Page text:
While this is a significant step down from the 306-hp V-6 that powered the previous Highlander Hybrid, we don’t detect an appreciable decline in performance.
While the road winds along the river, the hybrid keeps its composure, and the added low-end torque provides extra grunt for climbing hills. The CVT is responsive and tuned to keep the inline-four from wailing when pushed, while the laminated windshield and front side glass available on the Platinum and Limited trim noticeably damps noise intrusion compared to the lower trims we tested.
As with the non-hybrid version of the vehicle, we notice little difference between the Normal, Eco and Sport drive modes except for mildly improved throttle response and the engine revs holding a bit longer. The hybrid also has an EV mode that allows electric-only driving for short distances.
The ’20 Highlander can seat seven with middle-row captain’s chairs that mimic the comfort and support of the excellent front seats. Swap out the captain’s chairs for a bench seat and the vehicle accommodates eight. Either way, the middle seats slide and recline, and the hybrid’s battery is tucked underneath.
The three-passenger third row is still too small for most adults, but focus groups tell Toyota they prioritize cargo space – and get an extra 2 cu.-ft. (56 L) of it thanks to the added length.
The new cabin gets prominent design, comfort, technology and materials updates. We like the bold intersecting shapes that make up the dash, although contrasting materials give it a hodgepodge look on top trims.
The 12.3-inch (31 cm) infotainment touchscreen sets a new standard in the segment and maintains the Entune system’s ability to reconfigure onscreen icons. The ’20 Highlander also borrows the first-rate 10-in. (25-cm) color head-up display that debuted on the new Camry.
The birds-eye-view camera that’s standard on the Platinum helps see around the vehicle and provides a live rotating 360-degree view, while the entire rearview mirror turns into a backup display for better visibility.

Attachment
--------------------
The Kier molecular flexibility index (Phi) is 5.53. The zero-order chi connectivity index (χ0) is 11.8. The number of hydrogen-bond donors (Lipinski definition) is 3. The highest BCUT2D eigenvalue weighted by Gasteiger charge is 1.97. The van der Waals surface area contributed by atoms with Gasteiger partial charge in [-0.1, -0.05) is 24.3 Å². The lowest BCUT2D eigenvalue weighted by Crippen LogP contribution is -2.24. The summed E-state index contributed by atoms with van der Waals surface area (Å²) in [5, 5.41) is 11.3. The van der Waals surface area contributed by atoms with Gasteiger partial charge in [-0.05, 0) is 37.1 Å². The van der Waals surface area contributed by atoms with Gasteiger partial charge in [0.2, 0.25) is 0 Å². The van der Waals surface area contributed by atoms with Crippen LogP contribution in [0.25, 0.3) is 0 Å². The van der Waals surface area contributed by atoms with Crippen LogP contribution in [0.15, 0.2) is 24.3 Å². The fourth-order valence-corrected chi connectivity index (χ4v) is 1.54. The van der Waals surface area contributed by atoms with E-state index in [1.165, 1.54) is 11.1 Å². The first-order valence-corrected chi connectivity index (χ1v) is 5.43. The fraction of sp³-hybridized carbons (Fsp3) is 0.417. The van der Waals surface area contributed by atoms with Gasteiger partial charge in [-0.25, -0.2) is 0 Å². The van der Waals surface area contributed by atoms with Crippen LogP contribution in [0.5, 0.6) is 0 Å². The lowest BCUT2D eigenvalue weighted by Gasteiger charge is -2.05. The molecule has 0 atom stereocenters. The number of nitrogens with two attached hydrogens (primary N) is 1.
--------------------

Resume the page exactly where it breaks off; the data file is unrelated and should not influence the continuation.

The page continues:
Connectivity is straightforward now that Toyota has added Apple CarPlay and Android Auto. Toyota lags other automakers in terms of telematics, only offering its Safety Connect that provides basic features such as automatic collision notification and stolen-vehicle location. Remote services such as door locking/unlocking via a smartphone app isn’t available for the base L trim.
The non-hybrid that’s on sale now has similar estimated fuel economy to the outgoing model: 24 mpg (9.8 L/100 km) combined with front-wheel drive, but 1 mpg less with AWD.
The hybrid, which goes on sale in February, gets a significant bump to 36 mpg (6.5 L/100 km) combined for FWD models and 35 mpg for AWD, compared to up to 29 mpg (81 L/100 km) combined with the old AWD hybrid.
With a maximum towing capacity of 5,000 lbs. (2,267 kg), the V-6 Highlander is on par with most competitors, while the hybrid can haul up to 3,500 lbs. (1,587 kg). AWD versions have a terrain-select system to tune the drivetrain for mud/sand, rock/dirt and snowy surfaces.
While the Highlander may not stand out in styling and performance, the vehicles parked outside Gruene Hall catch the attention of several current Highlander owners. Without prompting, they mention how happy they are with their vehicle – and voice intentions to buy this new model.
Based on this informal feedback, perhaps a conservative overhaul is all that’s necessary for the Highlander to remain successful among three-row CUVs.